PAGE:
Indonesia. France. Germany. Denmark. U.K. Russia. Canada. U.S. I’ve had page views from each of those countries since the launching this blog. Wow.
Für meine Freunde in Deutschland:
Vielen Dank für Ihren Kommentar. Wenn Sie möchten, senden Sie mir bitte eine E-Mail mit dem Link in meinem Profil. (In der “Über mich” Teil weiter unten.) Wenn Sie dies tun, kann ich dann, um Ihre Kommentare zu antworten.
Und bitte verzeihen Sie mich für mein schlechtes Deutsch.
Today got off to an early start when I drove to my biofeedback session in Cincinnati. As I was sitting in the waiting room, I was reading my book and it said, “…this is an expensive way for a man to learn how to start and stop his stream, and indeed, critical studies have demonstrated no great benefit to this elaborate and expensive procedure. “ Something reassuring that I needed to read 10 minutes before starting the session.
One thing that did make the session worthwhile is the lesson that I learned about the catheter and drainage bags. It was very informative and gave me a better understanding of what I’m in for.
After that appointment, I had another appointment with my family doctor here in town. I wanted to get her take on the lymph node dilemma—take them out or leave them in. I thought that she might be a bit more committal with her recommendation, but she really wasn’t. “It’s your choice,” she said after explaining some pros and cons. She suggested that it might be of value to talk with an oncologist who deals with prostate patients, and I may take her up on that suggestion. But that leads to another issue which I’ll talk about in a minute.
Needless to say, the events of the morning didn’t exactly put me in a cheerful mood for our Christmas lunch with our team at work. Or for the rest of the afternoon, for that matter. Especially when I read, “…as surgical procedures go, radical prostatectomy remains one of the most delicate, intricate, and flat-out difficult to perform correctly.”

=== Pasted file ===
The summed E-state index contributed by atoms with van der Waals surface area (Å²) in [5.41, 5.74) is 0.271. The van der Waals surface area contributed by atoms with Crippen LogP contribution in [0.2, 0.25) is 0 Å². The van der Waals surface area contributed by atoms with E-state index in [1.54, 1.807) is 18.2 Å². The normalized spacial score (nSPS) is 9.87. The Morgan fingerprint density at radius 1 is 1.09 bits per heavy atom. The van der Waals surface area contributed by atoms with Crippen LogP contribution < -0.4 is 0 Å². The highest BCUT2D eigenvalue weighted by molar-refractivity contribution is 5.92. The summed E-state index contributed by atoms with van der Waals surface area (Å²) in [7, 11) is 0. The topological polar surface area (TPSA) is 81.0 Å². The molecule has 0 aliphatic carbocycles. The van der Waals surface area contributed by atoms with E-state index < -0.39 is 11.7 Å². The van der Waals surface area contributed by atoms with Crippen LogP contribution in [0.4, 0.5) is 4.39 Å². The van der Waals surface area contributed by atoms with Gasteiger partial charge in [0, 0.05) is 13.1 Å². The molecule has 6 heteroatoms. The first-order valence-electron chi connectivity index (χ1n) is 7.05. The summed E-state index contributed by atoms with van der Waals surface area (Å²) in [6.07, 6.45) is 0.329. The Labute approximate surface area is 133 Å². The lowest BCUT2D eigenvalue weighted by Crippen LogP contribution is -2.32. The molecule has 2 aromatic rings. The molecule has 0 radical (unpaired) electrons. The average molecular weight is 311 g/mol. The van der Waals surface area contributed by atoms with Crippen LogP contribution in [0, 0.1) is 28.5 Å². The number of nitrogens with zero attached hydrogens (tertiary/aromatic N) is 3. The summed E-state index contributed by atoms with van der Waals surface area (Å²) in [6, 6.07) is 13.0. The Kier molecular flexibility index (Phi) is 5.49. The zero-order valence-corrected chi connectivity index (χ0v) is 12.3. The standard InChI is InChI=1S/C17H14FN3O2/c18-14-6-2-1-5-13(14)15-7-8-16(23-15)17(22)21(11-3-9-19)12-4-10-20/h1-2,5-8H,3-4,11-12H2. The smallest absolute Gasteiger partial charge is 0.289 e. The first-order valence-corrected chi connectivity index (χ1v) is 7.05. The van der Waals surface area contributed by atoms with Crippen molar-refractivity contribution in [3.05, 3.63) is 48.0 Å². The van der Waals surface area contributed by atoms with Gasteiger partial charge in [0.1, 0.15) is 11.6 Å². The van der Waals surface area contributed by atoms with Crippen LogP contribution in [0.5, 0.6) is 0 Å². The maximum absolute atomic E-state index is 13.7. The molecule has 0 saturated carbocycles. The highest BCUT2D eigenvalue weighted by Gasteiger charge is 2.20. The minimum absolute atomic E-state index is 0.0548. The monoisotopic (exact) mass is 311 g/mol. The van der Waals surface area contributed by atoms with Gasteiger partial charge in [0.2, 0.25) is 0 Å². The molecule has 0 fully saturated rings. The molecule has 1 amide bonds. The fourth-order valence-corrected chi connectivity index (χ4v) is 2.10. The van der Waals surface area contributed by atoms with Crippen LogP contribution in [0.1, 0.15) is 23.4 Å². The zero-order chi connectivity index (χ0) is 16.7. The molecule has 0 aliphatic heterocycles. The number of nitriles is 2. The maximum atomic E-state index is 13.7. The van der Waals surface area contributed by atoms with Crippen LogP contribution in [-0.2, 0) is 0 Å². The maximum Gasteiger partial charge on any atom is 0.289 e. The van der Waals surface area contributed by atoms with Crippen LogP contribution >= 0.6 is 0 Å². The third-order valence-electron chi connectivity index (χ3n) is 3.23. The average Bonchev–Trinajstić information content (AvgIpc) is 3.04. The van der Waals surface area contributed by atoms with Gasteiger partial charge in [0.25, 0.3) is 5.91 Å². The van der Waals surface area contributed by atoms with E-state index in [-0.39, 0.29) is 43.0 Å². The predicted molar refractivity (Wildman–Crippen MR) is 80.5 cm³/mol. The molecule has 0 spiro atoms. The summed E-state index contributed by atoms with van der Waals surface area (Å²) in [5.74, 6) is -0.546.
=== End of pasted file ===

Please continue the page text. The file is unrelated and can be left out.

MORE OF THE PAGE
I’ve learned through this whole process that you really do have to educate yourself and be your own advocate. But for those of you who really know me, you know that I can take educating myself to an extreme. At some point, I’m going to have to stop and just take that leap of faith.
But there are still some questions that need to be asked and answered, and I’ll do that. Will I ever get comfortable with the notion of having to go through this? Nope. I need to identify the point at which I can follow the book’s advice:
“Now we’re at a crossroads. Educating yourself is just half the battle—the half you can control. The other half involves a leap of faith: You must find a doctor you can believe in, and then you must be able to accept that doctor’s advice.”
“…Release the burden from your shoulders. Let go and allow the doctor to take over. Spend your energy and strength following that advice, recovering from the treatment, and beating this disease.”
I think I’m getting closer. But I also know that I have until the day before the surgery to change my mind.
An update: Neither Dr. Indy nor anyone from his staff has yet to contact me with answers to my questions from last Tuesday, with the orders for the pre-surgery physical tests, or the DVD and information packet concerning the procedure.
3 thoughts on “Day 40 – Crossroads”
Just me from Arizona thinking of you.. viewed your photos too.
Sounds like Indy is helping to make a decision.
By the way: Ich glaube, daß sie ihr Deutsch ist sehr gut.